Cumbria Crack

Man banned from walking dog in Carlisle park

Carlisle Magistrates Court

A Carlisle man was found guilty last month of two charges of using threatening behaviour and causing a dog unnecessary suffering.

Stuart Whelen, aged 44, did not attend the trial at Magistrates Court in Carlisle as he declined to take part as he was not allowed to bring his dog into court, court officials refused to allow the dog into the court building, the trial went ahead in his absence.

That court was told the attack was on a defenceless pet, a West Highland terrier named Cara.

Whelen was riding his cycle with his dog in Chances Park, Wigton Road, an account given to the court was an angry man [Whelen] took what looked like a “penalty-kick” on the West Highland terrier.

The first offence was on May 8 a local woman told the court she heard a dog squealing and described how Whelen lifted his own dog into the air over his head and then slammed it on the ground, the dog was crying and in a lot of distress the court was told.

In a further incident another dog walker said Whelen was abusive towards the other dog walker he [Whelen] was described as repeatedly cycling past the female dog walker at speed with his dog in the basket on the front of his cycle, he was verbally abusing her, at one -point he threw his cycle to the ground and started screaming, her dog had bitten his dog, Whelen said “if I see that [her] dog again, its dead”. Whelen denied making the comment.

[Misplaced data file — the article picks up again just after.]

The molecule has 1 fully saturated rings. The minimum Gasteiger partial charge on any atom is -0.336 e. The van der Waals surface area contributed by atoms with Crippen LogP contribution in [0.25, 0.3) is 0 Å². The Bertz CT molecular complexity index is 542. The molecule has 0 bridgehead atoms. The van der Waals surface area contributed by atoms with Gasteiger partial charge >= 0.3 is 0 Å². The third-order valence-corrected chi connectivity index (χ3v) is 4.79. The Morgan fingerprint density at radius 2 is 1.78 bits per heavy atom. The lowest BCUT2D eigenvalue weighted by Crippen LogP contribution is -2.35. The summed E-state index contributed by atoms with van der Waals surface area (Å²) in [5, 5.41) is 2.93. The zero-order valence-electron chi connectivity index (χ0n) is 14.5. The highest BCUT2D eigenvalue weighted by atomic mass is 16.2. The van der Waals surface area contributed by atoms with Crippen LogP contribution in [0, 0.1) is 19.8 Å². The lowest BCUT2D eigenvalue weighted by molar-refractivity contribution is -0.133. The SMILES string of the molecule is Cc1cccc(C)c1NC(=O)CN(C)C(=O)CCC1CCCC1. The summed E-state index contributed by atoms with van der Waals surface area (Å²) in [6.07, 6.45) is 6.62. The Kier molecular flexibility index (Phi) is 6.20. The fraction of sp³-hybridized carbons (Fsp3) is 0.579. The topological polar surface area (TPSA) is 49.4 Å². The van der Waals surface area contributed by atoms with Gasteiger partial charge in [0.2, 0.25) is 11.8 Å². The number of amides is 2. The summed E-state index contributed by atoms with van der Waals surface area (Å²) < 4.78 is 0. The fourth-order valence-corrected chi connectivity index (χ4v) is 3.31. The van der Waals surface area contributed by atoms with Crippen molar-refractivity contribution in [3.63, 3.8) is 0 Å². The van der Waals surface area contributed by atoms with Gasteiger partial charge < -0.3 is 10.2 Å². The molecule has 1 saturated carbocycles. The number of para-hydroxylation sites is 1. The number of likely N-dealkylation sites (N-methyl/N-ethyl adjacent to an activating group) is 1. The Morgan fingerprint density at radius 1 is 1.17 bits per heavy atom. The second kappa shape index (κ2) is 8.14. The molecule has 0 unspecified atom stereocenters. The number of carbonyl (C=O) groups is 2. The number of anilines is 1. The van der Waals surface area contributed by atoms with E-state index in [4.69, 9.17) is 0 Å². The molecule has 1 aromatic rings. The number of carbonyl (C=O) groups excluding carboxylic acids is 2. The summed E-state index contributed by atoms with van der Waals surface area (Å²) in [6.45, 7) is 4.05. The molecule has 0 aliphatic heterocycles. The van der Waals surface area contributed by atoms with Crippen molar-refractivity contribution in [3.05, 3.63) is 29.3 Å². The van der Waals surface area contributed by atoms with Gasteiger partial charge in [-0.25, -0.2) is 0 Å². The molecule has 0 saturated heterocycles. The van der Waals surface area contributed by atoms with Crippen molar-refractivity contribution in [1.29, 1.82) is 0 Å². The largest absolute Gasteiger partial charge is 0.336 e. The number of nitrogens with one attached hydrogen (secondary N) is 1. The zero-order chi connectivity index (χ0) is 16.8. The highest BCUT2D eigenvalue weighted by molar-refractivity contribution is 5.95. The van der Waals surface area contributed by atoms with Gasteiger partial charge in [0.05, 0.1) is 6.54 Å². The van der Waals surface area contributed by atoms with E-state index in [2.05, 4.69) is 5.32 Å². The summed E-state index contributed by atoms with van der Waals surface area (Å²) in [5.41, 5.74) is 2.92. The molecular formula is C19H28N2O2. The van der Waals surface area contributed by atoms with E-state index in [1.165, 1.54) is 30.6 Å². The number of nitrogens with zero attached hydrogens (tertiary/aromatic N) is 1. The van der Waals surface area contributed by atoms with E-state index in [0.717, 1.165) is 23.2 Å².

Whelen of Dalton Avenue, Raffles, Carlisle, was described during the incident to the court that his demeanour was horrific, so hyper and so aggressive it was really scary said a witness. He denied throwing his dog to the ground or being aggressive, but was found guilty after a trial.

Today Thursday Whelen attended court to be sentenced by District Judge John Temperely for the three-offences, the case was outlined to the judge but Whelen commented he did not agree with some of the statements, he said, He is a dog lover, and has looked after rescue dogs for years and had kept dogs for 40-years, the people involved in the incidents just don’t like him and want him banned from the park.

After reading pre-sentence Probation Service reports, the judge ordered a Community Order for 18-months, in which he must attend a thinking skills programme lasting 22-sessions and rehabilitation activity days lasting over a 10-day period.

A restraining order was imposed on him not to contact the four people involved in the case, of which he knows, he is also banned from Chances Park, on Wigton Road for one-year. There is a £100 fine and a victims surcharge of £95 with a contribution to trial costs of £300.